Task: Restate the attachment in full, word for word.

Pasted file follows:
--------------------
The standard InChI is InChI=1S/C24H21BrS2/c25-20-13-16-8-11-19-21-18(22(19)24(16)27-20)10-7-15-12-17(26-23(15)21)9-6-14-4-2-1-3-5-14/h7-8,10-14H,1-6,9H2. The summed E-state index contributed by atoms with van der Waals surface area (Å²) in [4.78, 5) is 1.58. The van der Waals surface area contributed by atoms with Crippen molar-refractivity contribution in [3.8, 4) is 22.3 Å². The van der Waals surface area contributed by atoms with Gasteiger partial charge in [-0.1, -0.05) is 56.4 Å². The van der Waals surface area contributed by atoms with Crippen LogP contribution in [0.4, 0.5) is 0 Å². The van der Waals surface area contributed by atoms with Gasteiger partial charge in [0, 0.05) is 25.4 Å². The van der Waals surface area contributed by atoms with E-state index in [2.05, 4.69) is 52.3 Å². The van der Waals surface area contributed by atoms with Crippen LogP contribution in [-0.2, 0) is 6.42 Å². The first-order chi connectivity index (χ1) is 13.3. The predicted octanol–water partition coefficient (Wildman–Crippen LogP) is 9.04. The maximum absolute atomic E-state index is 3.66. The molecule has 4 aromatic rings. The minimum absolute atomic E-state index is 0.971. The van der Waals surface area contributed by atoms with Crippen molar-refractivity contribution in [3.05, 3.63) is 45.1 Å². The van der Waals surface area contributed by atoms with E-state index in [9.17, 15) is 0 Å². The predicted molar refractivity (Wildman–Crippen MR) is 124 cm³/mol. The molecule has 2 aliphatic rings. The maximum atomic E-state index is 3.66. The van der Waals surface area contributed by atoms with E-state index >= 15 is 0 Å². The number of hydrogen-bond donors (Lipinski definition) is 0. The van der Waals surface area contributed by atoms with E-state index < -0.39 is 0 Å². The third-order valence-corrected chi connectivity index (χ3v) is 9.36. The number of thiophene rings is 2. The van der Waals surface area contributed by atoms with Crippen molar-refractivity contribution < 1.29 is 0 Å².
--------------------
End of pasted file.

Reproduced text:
The standard InChI is InChI=1S/C24H21BrS2/c25-20-13-16-8-11-19-21-18(22(19)24(16)27-20)10-7-15-12-17(26-23(15)21)9-6-14-4-2-1-3-5-14/h7-8,10-14H,1-6,9H2. The summed E-state index contributed by atoms with van der Waals surface area (Å²) in [4.78, 5) is 1.58. The van der Waals surface area contributed by atoms with Crippen molar-refractivity contribution in [3.8, 4) is 22.3 Å². The van der Waals surface area contributed by atoms with Gasteiger partial charge in [-0.1, -0.05) is 56.4 Å². The van der Waals surface area contributed by atoms with Crippen LogP contribution in [0.4, 0.5) is 0 Å². The van der Waals surface area contributed by atoms with Gasteiger partial charge in [0, 0.05) is 25.4 Å². The van der Waals surface area contributed by atoms with E-state index in [2.05, 4.69) is 52.3 Å². The van der Waals surface area contributed by atoms with Crippen LogP contribution in [-0.2, 0) is 6.42 Å². The first-order chi connectivity index (χ1) is 13.3. The predicted octanol–water partition coefficient (Wildman–Crippen LogP) is 9.04. The maximum absolute atomic E-state index is 3.66. The molecule has 4 aromatic rings. The minimum absolute atomic E-state index is 0.971. The van der Waals surface area contributed by atoms with Crippen molar-refractivity contribution in [3.05, 3.63) is 45.1 Å². The van der Waals surface area contributed by atoms with E-state index in [9.17, 15) is 0 Å². The predicted molar refractivity (Wildman–Crippen MR) is 124 cm³/mol. The molecule has 2 aliphatic rings. The maximum atomic E-state index is 3.66. The van der Waals surface area contributed by atoms with E-state index >= 15 is 0 Å². The number of hydrogen-bond donors (Lipinski definition) is 0. The van der Waals surface area contributed by atoms with E-state index < -0.39 is 0 Å². The third-order valence-corrected chi connectivity index (χ3v) is 9.36. The number of thiophene rings is 2. The van der Waals surface area contributed by atoms with Crippen molar-refractivity contribution < 1.29 is 0 Å².